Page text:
Past studies (e.g., Balkenhol et al., 2009; Kierepka and Latch, 2015) have found that different methods for assessing the role of geography, environment, or other factors on population genetic structure show only moderate agreement and recommend choosing multiple statistical approaches when testing for isolation by distance (IBD), isolation by environment (IBE), or other factors. Thus, we used multiple matrix regression (MMR) (Wang, 2013) and distance-based RDA (dbRDA) (Legendre and Anderson, 1999) to test for IBD and IBE. MMR compares pairwise population genetic distance against distance matrices based on explanatory variables using regression, whereas dbRDA assesses selected explanatory variables directly as predictors of population genetic distance. We conducted these analyzes at a regional scale, i.e., on all populations, as well as a local scale, i.e., the centrally located populations near Juneau (Figure 1B) to evaluate whether environmental factors are more predictive of genetic structure at the local scale and geographic distance at the regional scale, given that orchid seeds may be capable of dispersing over several hundred kilometers (Arditti and Ghani, 2000; Phillips et al., 2012).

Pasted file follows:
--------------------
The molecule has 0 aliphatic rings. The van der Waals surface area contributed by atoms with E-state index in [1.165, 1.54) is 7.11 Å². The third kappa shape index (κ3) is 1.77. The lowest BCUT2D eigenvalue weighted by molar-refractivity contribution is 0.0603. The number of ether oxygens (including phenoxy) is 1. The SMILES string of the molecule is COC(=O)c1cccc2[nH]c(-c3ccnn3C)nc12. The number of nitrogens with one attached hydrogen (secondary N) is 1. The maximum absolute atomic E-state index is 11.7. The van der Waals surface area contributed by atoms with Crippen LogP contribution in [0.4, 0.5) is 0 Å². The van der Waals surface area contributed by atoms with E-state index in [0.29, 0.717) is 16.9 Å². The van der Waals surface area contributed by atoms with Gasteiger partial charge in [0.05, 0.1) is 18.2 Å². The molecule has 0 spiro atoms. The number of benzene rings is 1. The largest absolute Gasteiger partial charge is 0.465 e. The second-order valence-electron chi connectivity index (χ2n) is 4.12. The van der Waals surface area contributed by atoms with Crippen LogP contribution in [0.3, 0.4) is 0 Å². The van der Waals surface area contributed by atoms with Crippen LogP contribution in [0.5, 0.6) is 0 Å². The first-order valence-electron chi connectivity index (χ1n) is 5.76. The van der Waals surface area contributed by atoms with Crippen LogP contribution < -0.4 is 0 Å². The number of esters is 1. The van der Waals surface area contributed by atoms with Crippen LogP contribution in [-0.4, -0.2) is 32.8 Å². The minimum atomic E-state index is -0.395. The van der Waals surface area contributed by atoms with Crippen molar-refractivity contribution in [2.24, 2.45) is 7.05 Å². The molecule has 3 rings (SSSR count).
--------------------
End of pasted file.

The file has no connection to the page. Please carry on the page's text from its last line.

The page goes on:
For all analyzes, pairwise population genetic distances were generated using the distance metric of Cavalli-Sforza and Edwards (1967), with correction by the INA method implemented in FreeNA and described in Chapuis and Estoup (2007). For MMR, distance matrixes reflecting geography and environmental features were created in the following manner. The pairwise population geographic distance matrix was created using GPS coordinates and the distGeo() function in the geosphere package v. 1.5 (Hijmans et al., 2021) in R (R Core Team, 2022). These geographic distances were log-transformed to reduce the impact of the largest distances. For the environmental dataset we considered elevation, four soil factors that were important in the NMS ordination (i.e., POM, pH, Pppm, and PBSK), and five uncorrelated (r2 < 0.70) climate variables (i.e., precipitation in the warmest quarter, precipitation seasonality, mean temperature of the coldest quarter, mean temperature of the driest quarter, and mean temperature of the wettest quarter) sampled from 30-s layers of the WorldClim data set (Fick and Hijmans, 2017) for all locations considered in this study. The environmental dataset was subjected to principal component analysis (PCA) using R (R Core Team, 2022). Values for each site along the first two axes, which accounted for 49% of the observed variation, were used to construct an environmental distance matrix based on Euclidean distances in Passage 2 (Rosenberg and Anderson, 2011). Multivariate MMR was conducted using the MMRR script of Wang (2013) in R (R Core Team, 2022) using the explanatory matrixes of geographic distance and environmental distance and the response matrix of genetic distances. Significance was tested using 9,999 permutations.